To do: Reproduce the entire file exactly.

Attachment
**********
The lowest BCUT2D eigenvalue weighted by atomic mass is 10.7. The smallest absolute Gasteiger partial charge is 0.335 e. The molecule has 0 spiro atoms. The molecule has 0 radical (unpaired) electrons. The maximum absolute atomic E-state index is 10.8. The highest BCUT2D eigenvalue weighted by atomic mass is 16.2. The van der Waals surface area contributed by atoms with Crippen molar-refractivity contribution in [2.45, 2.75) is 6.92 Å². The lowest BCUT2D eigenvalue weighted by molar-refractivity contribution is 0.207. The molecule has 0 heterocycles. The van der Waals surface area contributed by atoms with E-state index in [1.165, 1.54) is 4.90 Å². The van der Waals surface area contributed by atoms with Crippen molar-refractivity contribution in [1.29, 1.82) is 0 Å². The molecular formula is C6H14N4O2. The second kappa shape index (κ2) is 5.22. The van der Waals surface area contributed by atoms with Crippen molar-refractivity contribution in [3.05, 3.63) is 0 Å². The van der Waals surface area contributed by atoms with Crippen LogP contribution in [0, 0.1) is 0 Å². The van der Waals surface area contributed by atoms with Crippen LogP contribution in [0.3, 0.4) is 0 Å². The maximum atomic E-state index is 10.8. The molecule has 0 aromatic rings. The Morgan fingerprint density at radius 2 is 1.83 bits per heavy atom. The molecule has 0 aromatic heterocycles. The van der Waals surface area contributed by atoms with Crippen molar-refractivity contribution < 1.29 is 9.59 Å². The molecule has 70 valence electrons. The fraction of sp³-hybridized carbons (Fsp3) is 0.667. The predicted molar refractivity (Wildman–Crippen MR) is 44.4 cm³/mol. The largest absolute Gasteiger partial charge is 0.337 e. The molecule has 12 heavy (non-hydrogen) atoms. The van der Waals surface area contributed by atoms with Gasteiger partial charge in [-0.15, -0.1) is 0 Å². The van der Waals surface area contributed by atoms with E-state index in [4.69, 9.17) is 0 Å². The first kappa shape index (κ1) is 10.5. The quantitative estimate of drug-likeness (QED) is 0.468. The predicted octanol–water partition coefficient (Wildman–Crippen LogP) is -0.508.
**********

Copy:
The lowest BCUT2D eigenvalue weighted by atomic mass is 10.7. The smallest absolute Gasteiger partial charge is 0.335 e. The molecule has 0 spiro atoms. The molecule has 0 radical (unpaired) electrons. The maximum absolute atomic E-state index is 10.8. The highest BCUT2D eigenvalue weighted by atomic mass is 16.2. The van der Waals surface area contributed by atoms with Crippen molar-refractivity contribution in [2.45, 2.75) is 6.92 Å². The lowest BCUT2D eigenvalue weighted by molar-refractivity contribution is 0.207. The molecule has 0 heterocycles. The van der Waals surface area contributed by atoms with E-state index in [1.165, 1.54) is 4.90 Å². The van der Waals surface area contributed by atoms with Crippen molar-refractivity contribution in [1.29, 1.82) is 0 Å². The molecular formula is C6H14N4O2. The second kappa shape index (κ2) is 5.22. The van der Waals surface area contributed by atoms with Crippen molar-refractivity contribution in [3.05, 3.63) is 0 Å². The van der Waals surface area contributed by atoms with Crippen LogP contribution in [0, 0.1) is 0 Å². The van der Waals surface area contributed by atoms with Crippen LogP contribution in [0.3, 0.4) is 0 Å². The maximum atomic E-state index is 10.8. The molecule has 0 aromatic rings. The Morgan fingerprint density at radius 2 is 1.83 bits per heavy atom. The molecule has 0 aromatic heterocycles. The van der Waals surface area contributed by atoms with Crippen molar-refractivity contribution < 1.29 is 9.59 Å². The molecule has 70 valence electrons. The fraction of sp³-hybridized carbons (Fsp3) is 0.667. The predicted molar refractivity (Wildman–Crippen MR) is 44.4 cm³/mol. The largest absolute Gasteiger partial charge is 0.337 e. The molecule has 12 heavy (non-hydrogen) atoms. The van der Waals surface area contributed by atoms with Gasteiger partial charge in [-0.15, -0.1) is 0 Å². The van der Waals surface area contributed by atoms with E-state index in [4.69, 9.17) is 0 Å². The first kappa shape index (κ1) is 10.5. The quantitative estimate of drug-likeness (QED) is 0.468. The predicted octanol–water partition coefficient (Wildman–Crippen LogP) is -0.508.